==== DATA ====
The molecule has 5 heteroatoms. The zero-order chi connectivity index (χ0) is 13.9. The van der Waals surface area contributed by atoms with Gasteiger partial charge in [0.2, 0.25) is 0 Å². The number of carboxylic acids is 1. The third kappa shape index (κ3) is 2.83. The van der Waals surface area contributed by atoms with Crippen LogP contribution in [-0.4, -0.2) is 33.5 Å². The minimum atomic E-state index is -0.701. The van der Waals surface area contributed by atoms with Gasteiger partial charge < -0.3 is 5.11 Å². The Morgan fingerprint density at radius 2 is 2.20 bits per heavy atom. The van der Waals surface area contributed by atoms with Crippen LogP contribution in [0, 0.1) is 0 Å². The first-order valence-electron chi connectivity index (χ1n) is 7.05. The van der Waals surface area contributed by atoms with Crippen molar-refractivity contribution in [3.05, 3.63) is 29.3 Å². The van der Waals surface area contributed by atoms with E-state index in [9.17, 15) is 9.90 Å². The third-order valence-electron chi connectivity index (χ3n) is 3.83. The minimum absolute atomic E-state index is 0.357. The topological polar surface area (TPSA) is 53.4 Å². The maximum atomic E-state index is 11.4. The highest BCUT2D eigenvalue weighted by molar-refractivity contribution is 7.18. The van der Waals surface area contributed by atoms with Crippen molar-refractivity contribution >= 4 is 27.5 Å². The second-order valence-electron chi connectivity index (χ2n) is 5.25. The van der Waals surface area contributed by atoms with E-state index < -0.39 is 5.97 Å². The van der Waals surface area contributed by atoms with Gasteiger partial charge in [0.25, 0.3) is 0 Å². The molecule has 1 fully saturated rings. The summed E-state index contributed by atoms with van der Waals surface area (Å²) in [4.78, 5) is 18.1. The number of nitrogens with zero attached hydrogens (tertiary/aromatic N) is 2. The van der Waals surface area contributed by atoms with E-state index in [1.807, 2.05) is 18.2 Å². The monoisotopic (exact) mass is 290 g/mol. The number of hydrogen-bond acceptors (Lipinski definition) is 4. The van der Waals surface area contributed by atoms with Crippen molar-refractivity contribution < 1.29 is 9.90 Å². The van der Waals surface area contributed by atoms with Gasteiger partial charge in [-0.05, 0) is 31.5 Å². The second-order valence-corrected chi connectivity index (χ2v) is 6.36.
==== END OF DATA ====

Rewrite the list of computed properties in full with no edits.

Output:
The molecule has 5 heteroatoms. The zero-order chi connectivity index (χ0) is 13.9. The van der Waals surface area contributed by atoms with Gasteiger partial charge in [0.2, 0.25) is 0 Å². The number of carboxylic acids is 1. The third kappa shape index (κ3) is 2.83. The van der Waals surface area contributed by atoms with Crippen LogP contribution in [-0.4, -0.2) is 33.5 Å². The minimum atomic E-state index is -0.701. The van der Waals surface area contributed by atoms with Gasteiger partial charge < -0.3 is 5.11 Å². The Morgan fingerprint density at radius 2 is 2.20 bits per heavy atom. The van der Waals surface area contributed by atoms with Crippen LogP contribution in [0, 0.1) is 0 Å². The first-order valence-electron chi connectivity index (χ1n) is 7.05. The van der Waals surface area contributed by atoms with Crippen molar-refractivity contribution in [3.05, 3.63) is 29.3 Å². The van der Waals surface area contributed by atoms with E-state index in [9.17, 15) is 9.90 Å². The third-order valence-electron chi connectivity index (χ3n) is 3.83. The minimum absolute atomic E-state index is 0.357. The topological polar surface area (TPSA) is 53.4 Å². The maximum atomic E-state index is 11.4. The highest BCUT2D eigenvalue weighted by molar-refractivity contribution is 7.18. The van der Waals surface area contributed by atoms with Crippen molar-refractivity contribution >= 4 is 27.5 Å². The second-order valence-electron chi connectivity index (χ2n) is 5.25. The van der Waals surface area contributed by atoms with E-state index < -0.39 is 5.97 Å². The van der Waals surface area contributed by atoms with Gasteiger partial charge in [0.25, 0.3) is 0 Å². The molecule has 1 fully saturated rings. The summed E-state index contributed by atoms with van der Waals surface area (Å²) in [4.78, 5) is 18.1. The number of nitrogens with zero attached hydrogens (tertiary/aromatic N) is 2. The van der Waals surface area contributed by atoms with E-state index in [1.807, 2.05) is 18.2 Å². The monoisotopic (exact) mass is 290 g/mol. The number of hydrogen-bond acceptors (Lipinski definition) is 4. The van der Waals surface area contributed by atoms with Crippen molar-refractivity contribution < 1.29 is 9.90 Å². The van der Waals surface area contributed by atoms with Gasteiger partial charge in [-0.05, 0) is 31.5 Å². The second-order valence-corrected chi connectivity index (χ2v) is 6.36.